Serological testing for antibodies to HSV is not useful for diagnosis in clinical practice. The IgM assay could not differentiate between antibodies to HSV-1 or HSV-2 infection. However, the new Immunodot glycoprotein G-specific (IgG) HSV test is more specific at discriminating HSV-1 from HSV-2 and is 80-98% sensitivity3. HSV serologic testing should be included in a comprehensive evaluation for STIs among persons with multiple sex partners, HIV infected and among MSM at increased risk for HIV acquisition.
Question 3: How would you treat the condition?
Answer to Q3
Herpes simplex virus infects the body for life and cannot be eradicated. However, there are several treatments than can be used to reduce the severity of outbreaks and to speed up the healing period. They reduce pain and the number of blisters and sores that are present during the initial outbreak. They are available in oral, intravenous, and topical varieties. In most countries, the patients presenting genital ulcer syndrome are managed as per this patient5. Aciclovir or equivalent is the treatment of choice for herpes virus infection.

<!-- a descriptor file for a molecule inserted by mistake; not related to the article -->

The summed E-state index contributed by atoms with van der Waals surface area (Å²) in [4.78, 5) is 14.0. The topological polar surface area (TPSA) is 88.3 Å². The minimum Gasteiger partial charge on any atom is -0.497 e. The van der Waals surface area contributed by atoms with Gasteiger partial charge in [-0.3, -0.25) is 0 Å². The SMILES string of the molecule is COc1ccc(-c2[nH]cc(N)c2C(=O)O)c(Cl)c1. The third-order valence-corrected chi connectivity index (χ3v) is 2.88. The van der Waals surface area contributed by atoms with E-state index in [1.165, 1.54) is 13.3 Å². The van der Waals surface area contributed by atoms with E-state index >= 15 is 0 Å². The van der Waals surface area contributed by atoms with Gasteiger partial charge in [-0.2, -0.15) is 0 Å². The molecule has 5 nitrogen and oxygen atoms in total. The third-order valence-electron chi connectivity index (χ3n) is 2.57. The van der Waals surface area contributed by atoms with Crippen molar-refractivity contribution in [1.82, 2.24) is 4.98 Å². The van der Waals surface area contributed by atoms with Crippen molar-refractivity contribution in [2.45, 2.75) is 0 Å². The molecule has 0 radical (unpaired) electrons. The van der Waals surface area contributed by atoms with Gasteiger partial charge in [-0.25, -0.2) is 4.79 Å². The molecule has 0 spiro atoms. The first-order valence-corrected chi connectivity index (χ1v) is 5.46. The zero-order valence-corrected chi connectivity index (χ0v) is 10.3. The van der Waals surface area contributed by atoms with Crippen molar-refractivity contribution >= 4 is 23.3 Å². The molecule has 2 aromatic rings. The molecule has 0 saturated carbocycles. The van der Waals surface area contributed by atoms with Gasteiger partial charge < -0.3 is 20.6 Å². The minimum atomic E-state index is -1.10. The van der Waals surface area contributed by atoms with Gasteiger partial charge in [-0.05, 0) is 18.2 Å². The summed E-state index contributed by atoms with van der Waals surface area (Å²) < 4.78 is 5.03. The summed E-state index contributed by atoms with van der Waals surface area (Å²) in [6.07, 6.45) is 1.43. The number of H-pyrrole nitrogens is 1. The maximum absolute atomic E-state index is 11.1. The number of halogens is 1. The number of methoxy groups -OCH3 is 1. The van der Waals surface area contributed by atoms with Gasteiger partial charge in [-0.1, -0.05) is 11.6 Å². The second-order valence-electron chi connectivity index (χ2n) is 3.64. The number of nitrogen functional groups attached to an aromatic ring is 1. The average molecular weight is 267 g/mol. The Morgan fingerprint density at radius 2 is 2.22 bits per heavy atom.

The non-therapeutic part of the treatment package should include:
The patient was reassured that acyclovir would better the condition and he needed to come back for review in a week. It was also emphasized the condition required him to abstain from sexual intercourse until the lesions had completely healed, and that recurrence may occur. He was encouraged to enroll into an ART programme. Consent was obtained from the patient to use the picture for educational purposes.